Comedian Scott Bruce to perform at Capitol Theatre
CHAMBERSBURG, Pa. — Scott Bruce is in the business of making people laugh, and business is booming.
He will be headlining at Comedy at the Capitol 7:30 p.m. Thursday, Jan. 10, at The Capitol Theatre, 159 S. Main St. Along with doing stand-up, Bruce owns a chain of small comedy clubs called Wise Crackers.
“I’ve been a stand-up comedian for 38 years,” said Bruce, 64, during a telephone interview from his home in Pocono Mountains, Pa. “I opened up a little comedy club up here, and that turned into another comedy club and another one. I provide the comedians for all the resorts in the Poconos. I know all the comedians because when you’ve been around this long you know who’s good and who’s not good.”
Even before telling jokes for a living and running his own clubs, Bruce was business-minded.
“As a young man I started my own business, a janitorial supply and industrial chemicals company,” he said. “I started that when I was 21 and ran it until I was 28. I started the business with my dad, I grew the business big enough, we got to where we got, and I sold my shares to him and decided to become a comedian. So I went and became a comedian. I was very lucky because I started at the beginning of the ’80s. The ’80s was the decade of the stand-up comedy boom. I had an advantage over people starting today, it was easier to find work.”
Bruce also shared the stage with many well-known comedians.
“I’ve performed alongside Robin Williams, Tim Allen, Ray Romano, Chris Rock. If there’s a comedian that’s performed for the last 15 years or more I’ve probably performed with them,” he said. “Drew Carey and Bernie Mac. We’ve all worked together because we’ve all done the New York clubs. Catch a Rising Star, the Comedy Cellar, Dangerfields ... we’d all run into each other. Brett Butler from ‘Grace Under Fire’ was a good friend of mine. Jay Leno’s an East Coast guy; once he went to LA, I only ran into him twice. I knew a lot of these people before they got their big starts. I introduced Jon Stewart for the first time when he went onstage at Dangerfield’s. Around his time, those were the comedians I knew.”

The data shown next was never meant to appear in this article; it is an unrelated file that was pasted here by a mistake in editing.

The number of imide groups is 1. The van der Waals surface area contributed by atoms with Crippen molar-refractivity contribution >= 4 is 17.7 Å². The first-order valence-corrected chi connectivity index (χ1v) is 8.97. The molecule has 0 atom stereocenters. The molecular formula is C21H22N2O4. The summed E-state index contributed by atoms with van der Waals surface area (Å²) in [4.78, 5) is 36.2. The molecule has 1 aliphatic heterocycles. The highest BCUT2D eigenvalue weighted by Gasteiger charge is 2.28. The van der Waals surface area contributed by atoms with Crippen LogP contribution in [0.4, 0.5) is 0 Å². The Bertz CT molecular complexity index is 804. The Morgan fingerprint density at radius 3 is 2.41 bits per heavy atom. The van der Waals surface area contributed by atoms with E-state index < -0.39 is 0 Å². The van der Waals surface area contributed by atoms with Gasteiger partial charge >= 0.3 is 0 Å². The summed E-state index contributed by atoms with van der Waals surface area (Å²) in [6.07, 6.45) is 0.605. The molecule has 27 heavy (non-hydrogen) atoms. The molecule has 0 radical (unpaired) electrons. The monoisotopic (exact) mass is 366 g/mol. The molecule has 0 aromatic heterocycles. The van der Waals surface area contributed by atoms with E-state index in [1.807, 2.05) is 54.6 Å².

Bruce has many accolades to his name, including being an Emmy winner.
“I won an Emmy for a PBS show called ‘The Pennsylvania Game,’” he said. “I was the host of the show. I was the host from the early mid-’90s to the end of it. It was a Pennsylvania-based historical game show. It was kind of like ‘Jeopardy!’ but in Pennsylvania. It was a fairly hip and intellectual game show.”
Born and raised in Pennsylvania, Bruce takes a lot of pride being a Pennsylvanian.
“I’ve published a number of books, mostly about Pennsylvania, not comedy,” he said. “I wrote ‘It Happened in Pennsylvania,’ and then ‘It Happened in Philadelphia.’ Each chapter in the book was a different event that occurred in the state of Pennsylvania. One of the early chapters was called ‘For Whom the Bell Cracked.’ I’m extremely proud of my state. I’ve written books and performed in every town. I’m the Rand McNally of every town in Pennsylvania.”
Bruce loves performing in Chambersburg and the small towns of Pennsylvania.
“I’ve been in Chambersburg before,” he said. “I’ve been there many times over the years. Lovely area by the way. Small towns and out of the way places are almost 100 times better to perform in, because the people there are appreciative that you came to their small town. New York is jaded, LA is jaded. Their political correctness is so bizarre. In a small town, they’re just nice to talk to.”